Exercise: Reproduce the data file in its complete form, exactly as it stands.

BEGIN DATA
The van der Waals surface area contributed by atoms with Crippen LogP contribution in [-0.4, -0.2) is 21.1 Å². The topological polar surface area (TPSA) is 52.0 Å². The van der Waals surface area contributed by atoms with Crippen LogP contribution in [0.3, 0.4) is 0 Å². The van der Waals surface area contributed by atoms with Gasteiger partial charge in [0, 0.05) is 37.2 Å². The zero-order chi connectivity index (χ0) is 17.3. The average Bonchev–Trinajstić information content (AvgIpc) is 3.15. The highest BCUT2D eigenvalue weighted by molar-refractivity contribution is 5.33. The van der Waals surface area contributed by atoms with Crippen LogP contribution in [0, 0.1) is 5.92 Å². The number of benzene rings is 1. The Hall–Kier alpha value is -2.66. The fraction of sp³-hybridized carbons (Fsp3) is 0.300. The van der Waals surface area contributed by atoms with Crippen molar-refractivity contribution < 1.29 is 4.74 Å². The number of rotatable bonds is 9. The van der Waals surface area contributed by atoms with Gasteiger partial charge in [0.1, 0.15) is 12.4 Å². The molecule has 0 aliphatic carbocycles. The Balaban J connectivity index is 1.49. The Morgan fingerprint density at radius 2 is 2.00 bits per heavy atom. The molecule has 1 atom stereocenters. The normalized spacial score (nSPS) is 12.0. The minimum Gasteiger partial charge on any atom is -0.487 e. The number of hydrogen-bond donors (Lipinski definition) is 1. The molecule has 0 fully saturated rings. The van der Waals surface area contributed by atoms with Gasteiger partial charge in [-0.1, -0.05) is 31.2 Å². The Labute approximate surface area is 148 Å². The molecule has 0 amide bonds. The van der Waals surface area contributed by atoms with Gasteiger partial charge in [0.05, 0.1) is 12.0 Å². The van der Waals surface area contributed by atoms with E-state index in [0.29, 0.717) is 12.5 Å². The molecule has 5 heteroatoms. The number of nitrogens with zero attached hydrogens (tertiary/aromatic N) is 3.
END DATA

The van der Waals surface area contributed by atoms with Crippen LogP contribution in [-0.4, -0.2) is 21.1 Å². The topological polar surface area (TPSA) is 52.0 Å². The van der Waals surface area contributed by atoms with Crippen LogP contribution in [0.3, 0.4) is 0 Å². The van der Waals surface area contributed by atoms with Gasteiger partial charge in [0, 0.05) is 37.2 Å². The zero-order chi connectivity index (χ0) is 17.3. The average Bonchev–Trinajstić information content (AvgIpc) is 3.15. The highest BCUT2D eigenvalue weighted by molar-refractivity contribution is 5.33. The van der Waals surface area contributed by atoms with Crippen LogP contribution in [0, 0.1) is 5.92 Å². The number of benzene rings is 1. The Hall–Kier alpha value is -2.66. The fraction of sp³-hybridized carbons (Fsp3) is 0.300. The van der Waals surface area contributed by atoms with Crippen molar-refractivity contribution < 1.29 is 4.74 Å². The number of rotatable bonds is 9. The van der Waals surface area contributed by atoms with Gasteiger partial charge in [0.1, 0.15) is 12.4 Å². The molecule has 0 aliphatic carbocycles. The Balaban J connectivity index is 1.49. The Morgan fingerprint density at radius 2 is 2.00 bits per heavy atom. The molecule has 1 atom stereocenters. The normalized spacial score (nSPS) is 12.0. The minimum Gasteiger partial charge on any atom is -0.487 e. The number of hydrogen-bond donors (Lipinski definition) is 1. The molecule has 0 fully saturated rings. The van der Waals surface area contributed by atoms with Gasteiger partial charge in [-0.1, -0.05) is 31.2 Å². The Labute approximate surface area is 148 Å². The molecule has 0 amide bonds. The van der Waals surface area contributed by atoms with Gasteiger partial charge in [0.05, 0.1) is 12.0 Å². The van der Waals surface area contributed by atoms with E-state index in [0.29, 0.717) is 12.5 Å². The molecule has 5 heteroatoms. The number of nitrogens with zero attached hydrogens (tertiary/aromatic N) is 3.